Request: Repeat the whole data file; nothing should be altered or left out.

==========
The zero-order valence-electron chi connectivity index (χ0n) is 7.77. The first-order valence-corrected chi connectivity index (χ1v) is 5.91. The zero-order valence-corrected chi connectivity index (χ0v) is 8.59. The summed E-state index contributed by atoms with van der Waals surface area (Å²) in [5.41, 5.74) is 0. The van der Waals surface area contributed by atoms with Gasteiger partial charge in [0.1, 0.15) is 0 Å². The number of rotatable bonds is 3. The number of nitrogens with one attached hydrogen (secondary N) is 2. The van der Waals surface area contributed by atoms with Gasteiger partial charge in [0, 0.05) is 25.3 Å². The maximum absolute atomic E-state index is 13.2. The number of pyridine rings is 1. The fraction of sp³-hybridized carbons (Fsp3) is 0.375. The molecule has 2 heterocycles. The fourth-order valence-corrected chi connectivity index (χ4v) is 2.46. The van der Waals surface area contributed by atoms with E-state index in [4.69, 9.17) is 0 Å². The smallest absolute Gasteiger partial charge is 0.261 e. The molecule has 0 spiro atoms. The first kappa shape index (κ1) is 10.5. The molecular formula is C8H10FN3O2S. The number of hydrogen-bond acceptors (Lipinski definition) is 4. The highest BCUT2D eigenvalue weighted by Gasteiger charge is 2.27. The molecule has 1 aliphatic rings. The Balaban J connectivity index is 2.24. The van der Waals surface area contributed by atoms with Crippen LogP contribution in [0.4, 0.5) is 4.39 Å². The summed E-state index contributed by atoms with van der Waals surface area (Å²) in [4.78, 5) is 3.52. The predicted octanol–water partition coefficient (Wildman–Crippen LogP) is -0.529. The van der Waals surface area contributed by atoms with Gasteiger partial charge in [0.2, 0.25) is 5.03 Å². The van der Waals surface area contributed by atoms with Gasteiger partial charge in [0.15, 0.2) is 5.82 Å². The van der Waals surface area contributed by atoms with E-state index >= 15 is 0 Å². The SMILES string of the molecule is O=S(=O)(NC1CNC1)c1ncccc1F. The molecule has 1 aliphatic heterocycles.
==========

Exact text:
The zero-order valence-electron chi connectivity index (χ0n) is 7.77. The first-order valence-corrected chi connectivity index (χ1v) is 5.91. The zero-order valence-corrected chi connectivity index (χ0v) is 8.59. The summed E-state index contributed by atoms with van der Waals surface area (Å²) in [5.41, 5.74) is 0. The van der Waals surface area contributed by atoms with Gasteiger partial charge in [0.1, 0.15) is 0 Å². The number of rotatable bonds is 3. The number of nitrogens with one attached hydrogen (secondary N) is 2. The van der Waals surface area contributed by atoms with Gasteiger partial charge in [0, 0.05) is 25.3 Å². The maximum absolute atomic E-state index is 13.2. The number of pyridine rings is 1. The fraction of sp³-hybridized carbons (Fsp3) is 0.375. The molecule has 2 heterocycles. The fourth-order valence-corrected chi connectivity index (χ4v) is 2.46. The van der Waals surface area contributed by atoms with E-state index in [4.69, 9.17) is 0 Å². The smallest absolute Gasteiger partial charge is 0.261 e. The molecule has 0 spiro atoms. The first kappa shape index (κ1) is 10.5. The molecular formula is C8H10FN3O2S. The number of hydrogen-bond acceptors (Lipinski definition) is 4. The highest BCUT2D eigenvalue weighted by Gasteiger charge is 2.27. The molecule has 1 aliphatic rings. The Balaban J connectivity index is 2.24. The van der Waals surface area contributed by atoms with Crippen LogP contribution in [0.4, 0.5) is 4.39 Å². The summed E-state index contributed by atoms with van der Waals surface area (Å²) in [4.78, 5) is 3.52. The predicted octanol–water partition coefficient (Wildman–Crippen LogP) is -0.529. The van der Waals surface area contributed by atoms with Gasteiger partial charge in [0.2, 0.25) is 5.03 Å². The van der Waals surface area contributed by atoms with Gasteiger partial charge in [0.15, 0.2) is 5.82 Å². The van der Waals surface area contributed by atoms with E-state index >= 15 is 0 Å². The SMILES string of the molecule is O=S(=O)(NC1CNC1)c1ncccc1F. The molecule has 1 aliphatic heterocycles.